Wounded veteran Cory Remsburg had met President Barack Obama three times before Tuesday night-- once in France and twice since a roadside bomb in Kandahar, Afghanistan, on his 10th deployment. Number four was at Obama's State of the Union address, when the Army Ranger inspired the emotional high point of the evening.
Wounded veteran Cory Remsburg had met President Barack Obama three times before Tuesday night– once in France and twice since a roadside bomb in Kandahar, Afghanistan, on his 10th deployment. Number four was at Obama’s State of the Union address, when the Army Ranger inspired the emotional high point of the evening.
Toward the end of Obama’s policy-heavy address, the president gestured toward the uniformed man from Phoenix seated next to first lady Michelle Obama and described the difference between the Remsburg he’d met the first time– “sharp as a tack”– and the wounded warrior his fellow soldiers found face-down in a canal, underwater, with shrapnel in his brain.
“The next time I met him, in the hospital, he couldn’t speak; he could barely move,” Obama said to the now-silent crowd in the House chamber. “Over the years, he’s endured dozens of surgeries and procedures, and hours of grueling rehab every day.”
As Obama spoke, the heads of lawmakers, Supreme Court justices and Cabinet members swiveled to their right and upward toward Remsburg, who had been clapping all evening by patting his right hand on his chest. His left hand lay curled in a brace.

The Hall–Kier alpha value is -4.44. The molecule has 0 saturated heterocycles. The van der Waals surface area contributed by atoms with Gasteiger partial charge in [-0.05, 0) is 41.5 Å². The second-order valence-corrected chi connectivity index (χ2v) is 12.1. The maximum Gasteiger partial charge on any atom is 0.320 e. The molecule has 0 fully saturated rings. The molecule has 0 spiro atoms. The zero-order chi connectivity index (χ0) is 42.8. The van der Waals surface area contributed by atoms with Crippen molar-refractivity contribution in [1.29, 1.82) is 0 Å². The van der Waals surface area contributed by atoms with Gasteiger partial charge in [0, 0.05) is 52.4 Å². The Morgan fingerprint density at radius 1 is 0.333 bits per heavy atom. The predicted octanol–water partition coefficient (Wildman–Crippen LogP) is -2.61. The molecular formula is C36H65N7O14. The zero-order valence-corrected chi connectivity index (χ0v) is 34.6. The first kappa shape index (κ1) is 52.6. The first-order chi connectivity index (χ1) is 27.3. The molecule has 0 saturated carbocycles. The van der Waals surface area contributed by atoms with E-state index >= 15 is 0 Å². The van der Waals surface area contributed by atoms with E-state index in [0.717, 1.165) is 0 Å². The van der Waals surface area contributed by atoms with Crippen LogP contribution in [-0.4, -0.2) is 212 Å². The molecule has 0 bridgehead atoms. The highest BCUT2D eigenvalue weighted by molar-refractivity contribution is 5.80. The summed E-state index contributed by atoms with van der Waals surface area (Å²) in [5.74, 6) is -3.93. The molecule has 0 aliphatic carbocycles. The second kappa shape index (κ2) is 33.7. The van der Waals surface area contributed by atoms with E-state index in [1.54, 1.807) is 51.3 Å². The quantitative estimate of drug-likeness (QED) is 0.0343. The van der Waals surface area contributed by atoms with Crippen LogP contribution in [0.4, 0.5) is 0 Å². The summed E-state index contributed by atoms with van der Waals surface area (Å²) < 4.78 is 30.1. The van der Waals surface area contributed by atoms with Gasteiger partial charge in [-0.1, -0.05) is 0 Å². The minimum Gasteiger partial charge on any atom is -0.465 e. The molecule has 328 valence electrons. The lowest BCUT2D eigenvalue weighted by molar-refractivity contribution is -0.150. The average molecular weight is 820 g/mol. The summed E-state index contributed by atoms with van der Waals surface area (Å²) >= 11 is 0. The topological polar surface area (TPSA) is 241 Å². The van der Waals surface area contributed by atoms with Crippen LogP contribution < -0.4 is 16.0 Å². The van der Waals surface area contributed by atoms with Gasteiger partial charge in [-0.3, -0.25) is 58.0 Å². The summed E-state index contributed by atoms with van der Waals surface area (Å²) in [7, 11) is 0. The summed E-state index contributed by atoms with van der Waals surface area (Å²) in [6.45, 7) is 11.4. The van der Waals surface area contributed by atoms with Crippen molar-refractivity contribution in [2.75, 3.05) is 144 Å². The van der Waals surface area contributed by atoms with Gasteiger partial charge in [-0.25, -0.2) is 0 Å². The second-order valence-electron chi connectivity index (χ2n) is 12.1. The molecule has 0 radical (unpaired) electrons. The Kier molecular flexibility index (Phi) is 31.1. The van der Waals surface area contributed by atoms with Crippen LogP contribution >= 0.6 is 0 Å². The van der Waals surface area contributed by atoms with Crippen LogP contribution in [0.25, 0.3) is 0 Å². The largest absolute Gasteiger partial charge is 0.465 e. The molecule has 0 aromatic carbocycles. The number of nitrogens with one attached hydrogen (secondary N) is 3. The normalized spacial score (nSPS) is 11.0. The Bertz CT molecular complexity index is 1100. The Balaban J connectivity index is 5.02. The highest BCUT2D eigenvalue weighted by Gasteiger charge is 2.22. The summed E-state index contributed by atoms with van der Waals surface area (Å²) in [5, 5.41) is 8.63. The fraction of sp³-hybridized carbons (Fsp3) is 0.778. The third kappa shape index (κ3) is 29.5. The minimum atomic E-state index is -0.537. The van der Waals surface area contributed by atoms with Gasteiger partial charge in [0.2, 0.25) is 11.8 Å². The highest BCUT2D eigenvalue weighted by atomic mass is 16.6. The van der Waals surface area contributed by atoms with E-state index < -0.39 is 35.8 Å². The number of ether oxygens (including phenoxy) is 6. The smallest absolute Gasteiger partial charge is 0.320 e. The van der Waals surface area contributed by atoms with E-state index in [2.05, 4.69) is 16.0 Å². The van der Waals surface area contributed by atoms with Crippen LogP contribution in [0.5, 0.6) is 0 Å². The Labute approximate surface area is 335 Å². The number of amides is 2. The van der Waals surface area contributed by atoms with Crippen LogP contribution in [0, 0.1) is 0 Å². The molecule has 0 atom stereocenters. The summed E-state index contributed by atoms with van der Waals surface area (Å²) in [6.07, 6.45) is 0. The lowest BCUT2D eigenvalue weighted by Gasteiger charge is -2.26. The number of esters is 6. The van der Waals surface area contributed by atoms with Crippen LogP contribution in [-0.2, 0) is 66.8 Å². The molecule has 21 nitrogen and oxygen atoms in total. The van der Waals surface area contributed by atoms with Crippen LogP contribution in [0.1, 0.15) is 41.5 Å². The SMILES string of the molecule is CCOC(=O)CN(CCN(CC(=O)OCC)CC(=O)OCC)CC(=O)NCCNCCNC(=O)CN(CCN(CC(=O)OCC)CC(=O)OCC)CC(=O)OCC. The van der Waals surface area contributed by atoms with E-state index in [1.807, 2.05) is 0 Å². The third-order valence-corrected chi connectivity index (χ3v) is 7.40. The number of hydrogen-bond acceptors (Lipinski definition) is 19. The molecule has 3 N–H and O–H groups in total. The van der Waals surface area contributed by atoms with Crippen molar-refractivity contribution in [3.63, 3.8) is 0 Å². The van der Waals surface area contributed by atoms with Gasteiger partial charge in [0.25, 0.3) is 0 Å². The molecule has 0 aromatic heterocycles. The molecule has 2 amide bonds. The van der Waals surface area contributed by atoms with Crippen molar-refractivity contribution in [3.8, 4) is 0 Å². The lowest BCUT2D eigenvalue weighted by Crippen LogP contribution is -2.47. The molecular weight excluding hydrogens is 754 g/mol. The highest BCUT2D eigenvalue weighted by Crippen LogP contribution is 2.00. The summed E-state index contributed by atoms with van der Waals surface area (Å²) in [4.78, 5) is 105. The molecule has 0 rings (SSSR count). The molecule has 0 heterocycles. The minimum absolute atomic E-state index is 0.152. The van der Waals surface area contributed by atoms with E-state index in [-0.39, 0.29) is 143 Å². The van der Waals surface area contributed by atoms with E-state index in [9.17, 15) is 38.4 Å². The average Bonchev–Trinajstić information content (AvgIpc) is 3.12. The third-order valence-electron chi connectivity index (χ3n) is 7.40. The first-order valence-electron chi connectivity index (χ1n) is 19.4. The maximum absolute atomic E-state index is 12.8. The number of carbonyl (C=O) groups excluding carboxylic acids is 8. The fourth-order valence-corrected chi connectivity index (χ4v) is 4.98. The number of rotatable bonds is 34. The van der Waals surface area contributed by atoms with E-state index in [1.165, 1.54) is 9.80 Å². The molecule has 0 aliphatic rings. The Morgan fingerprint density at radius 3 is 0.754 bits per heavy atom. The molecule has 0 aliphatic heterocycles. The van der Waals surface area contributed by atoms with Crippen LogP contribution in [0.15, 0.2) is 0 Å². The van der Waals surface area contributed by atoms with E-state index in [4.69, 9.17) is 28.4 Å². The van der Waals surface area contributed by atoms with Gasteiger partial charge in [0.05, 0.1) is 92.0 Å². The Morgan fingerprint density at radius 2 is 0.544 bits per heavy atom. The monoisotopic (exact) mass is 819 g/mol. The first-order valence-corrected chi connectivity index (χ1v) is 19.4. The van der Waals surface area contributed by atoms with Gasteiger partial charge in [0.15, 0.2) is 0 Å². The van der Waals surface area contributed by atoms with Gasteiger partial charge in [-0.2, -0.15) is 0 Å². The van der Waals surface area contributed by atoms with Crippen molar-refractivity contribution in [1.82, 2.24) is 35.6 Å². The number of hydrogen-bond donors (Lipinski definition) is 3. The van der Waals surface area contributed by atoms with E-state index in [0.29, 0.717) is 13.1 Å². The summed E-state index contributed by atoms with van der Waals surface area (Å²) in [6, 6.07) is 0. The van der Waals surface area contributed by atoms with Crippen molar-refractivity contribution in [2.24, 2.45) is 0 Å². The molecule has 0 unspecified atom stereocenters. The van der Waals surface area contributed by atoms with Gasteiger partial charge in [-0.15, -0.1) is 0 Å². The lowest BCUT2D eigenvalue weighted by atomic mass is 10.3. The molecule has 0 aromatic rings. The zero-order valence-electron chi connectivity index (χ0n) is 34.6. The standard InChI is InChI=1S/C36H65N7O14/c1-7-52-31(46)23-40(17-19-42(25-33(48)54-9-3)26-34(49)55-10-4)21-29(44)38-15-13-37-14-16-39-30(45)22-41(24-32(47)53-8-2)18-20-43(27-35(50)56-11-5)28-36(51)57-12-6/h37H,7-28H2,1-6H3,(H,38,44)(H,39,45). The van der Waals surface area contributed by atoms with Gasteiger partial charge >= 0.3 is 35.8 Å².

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Remsburg, seated beside his father, Craig, is still blind in one eye and struggles on his left side, Obama said. But he’s slowly learned to speak, stand and walk again. He’s been awarded the Bronze Star and the Purple Heart.
“Like the Army he loves, like the America he serves, Sgt. 1st Class Cory Remsburg never gives up and he does not quit,” Obama said.
Everyone in the chamber stood and applauded Remsburg for a minute and 44 seconds, the most sustained applause of the evening.
Wearing a bow tie under his uniform, Remsburg stood, waved and gave a thumbs-up. Obama returned it.
As Obama made his way out of the House chamber, Remsburg was helped up the steps of the gallery by his father. What was left of the crowd turned toward him again and applauded.
Associated Press writers Alan Fram and Henry C. Jackson contributed to this report.